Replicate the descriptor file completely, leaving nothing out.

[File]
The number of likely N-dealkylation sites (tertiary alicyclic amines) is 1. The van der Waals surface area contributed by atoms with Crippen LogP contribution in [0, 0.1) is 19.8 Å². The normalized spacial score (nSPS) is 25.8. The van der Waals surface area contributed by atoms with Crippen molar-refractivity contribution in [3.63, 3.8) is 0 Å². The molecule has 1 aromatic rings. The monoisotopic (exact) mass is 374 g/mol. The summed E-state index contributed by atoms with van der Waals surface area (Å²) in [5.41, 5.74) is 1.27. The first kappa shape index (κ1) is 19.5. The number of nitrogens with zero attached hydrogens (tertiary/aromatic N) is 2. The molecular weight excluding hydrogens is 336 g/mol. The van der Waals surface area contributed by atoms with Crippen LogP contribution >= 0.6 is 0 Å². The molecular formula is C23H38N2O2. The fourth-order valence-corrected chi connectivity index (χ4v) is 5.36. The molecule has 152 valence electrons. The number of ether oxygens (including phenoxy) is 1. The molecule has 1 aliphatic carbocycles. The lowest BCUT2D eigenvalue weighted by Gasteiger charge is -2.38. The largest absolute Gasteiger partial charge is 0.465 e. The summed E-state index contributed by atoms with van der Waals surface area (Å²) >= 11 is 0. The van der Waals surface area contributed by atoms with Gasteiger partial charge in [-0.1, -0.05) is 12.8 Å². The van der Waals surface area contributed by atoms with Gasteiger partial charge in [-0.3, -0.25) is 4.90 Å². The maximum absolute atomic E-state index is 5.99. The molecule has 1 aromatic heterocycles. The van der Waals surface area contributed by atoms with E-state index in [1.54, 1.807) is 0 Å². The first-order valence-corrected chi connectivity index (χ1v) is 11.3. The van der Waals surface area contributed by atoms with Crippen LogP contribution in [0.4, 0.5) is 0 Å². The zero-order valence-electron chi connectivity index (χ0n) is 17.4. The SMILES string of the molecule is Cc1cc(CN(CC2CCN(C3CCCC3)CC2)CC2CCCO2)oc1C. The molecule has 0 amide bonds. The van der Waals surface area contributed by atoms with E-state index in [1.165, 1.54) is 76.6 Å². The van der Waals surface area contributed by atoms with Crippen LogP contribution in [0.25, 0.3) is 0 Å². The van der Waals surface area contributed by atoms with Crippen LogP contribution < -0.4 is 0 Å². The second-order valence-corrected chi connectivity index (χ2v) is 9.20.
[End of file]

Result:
The number of likely N-dealkylation sites (tertiary alicyclic amines) is 1. The van der Waals surface area contributed by atoms with Crippen LogP contribution in [0, 0.1) is 19.8 Å². The normalized spacial score (nSPS) is 25.8. The van der Waals surface area contributed by atoms with Crippen molar-refractivity contribution in [3.63, 3.8) is 0 Å². The molecule has 1 aromatic rings. The monoisotopic (exact) mass is 374 g/mol. The summed E-state index contributed by atoms with van der Waals surface area (Å²) in [5.41, 5.74) is 1.27. The first kappa shape index (κ1) is 19.5. The number of nitrogens with zero attached hydrogens (tertiary/aromatic N) is 2. The molecular weight excluding hydrogens is 336 g/mol. The van der Waals surface area contributed by atoms with Crippen LogP contribution >= 0.6 is 0 Å². The molecular formula is C23H38N2O2. The fourth-order valence-corrected chi connectivity index (χ4v) is 5.36. The molecule has 152 valence electrons. The number of ether oxygens (including phenoxy) is 1. The molecule has 1 aliphatic carbocycles. The lowest BCUT2D eigenvalue weighted by Gasteiger charge is -2.38. The largest absolute Gasteiger partial charge is 0.465 e. The summed E-state index contributed by atoms with van der Waals surface area (Å²) >= 11 is 0. The van der Waals surface area contributed by atoms with Gasteiger partial charge in [-0.1, -0.05) is 12.8 Å². The van der Waals surface area contributed by atoms with Gasteiger partial charge in [-0.3, -0.25) is 4.90 Å². The maximum absolute atomic E-state index is 5.99. The molecule has 1 aromatic heterocycles. The van der Waals surface area contributed by atoms with E-state index in [1.54, 1.807) is 0 Å². The first-order valence-corrected chi connectivity index (χ1v) is 11.3. The van der Waals surface area contributed by atoms with Crippen LogP contribution in [0.4, 0.5) is 0 Å². The zero-order valence-electron chi connectivity index (χ0n) is 17.4. The SMILES string of the molecule is Cc1cc(CN(CC2CCN(C3CCCC3)CC2)CC2CCCO2)oc1C. The molecule has 0 amide bonds. The van der Waals surface area contributed by atoms with E-state index in [1.165, 1.54) is 76.6 Å². The van der Waals surface area contributed by atoms with Crippen LogP contribution in [0.25, 0.3) is 0 Å². The van der Waals surface area contributed by atoms with Crippen LogP contribution < -0.4 is 0 Å². The second-order valence-corrected chi connectivity index (χ2v) is 9.20.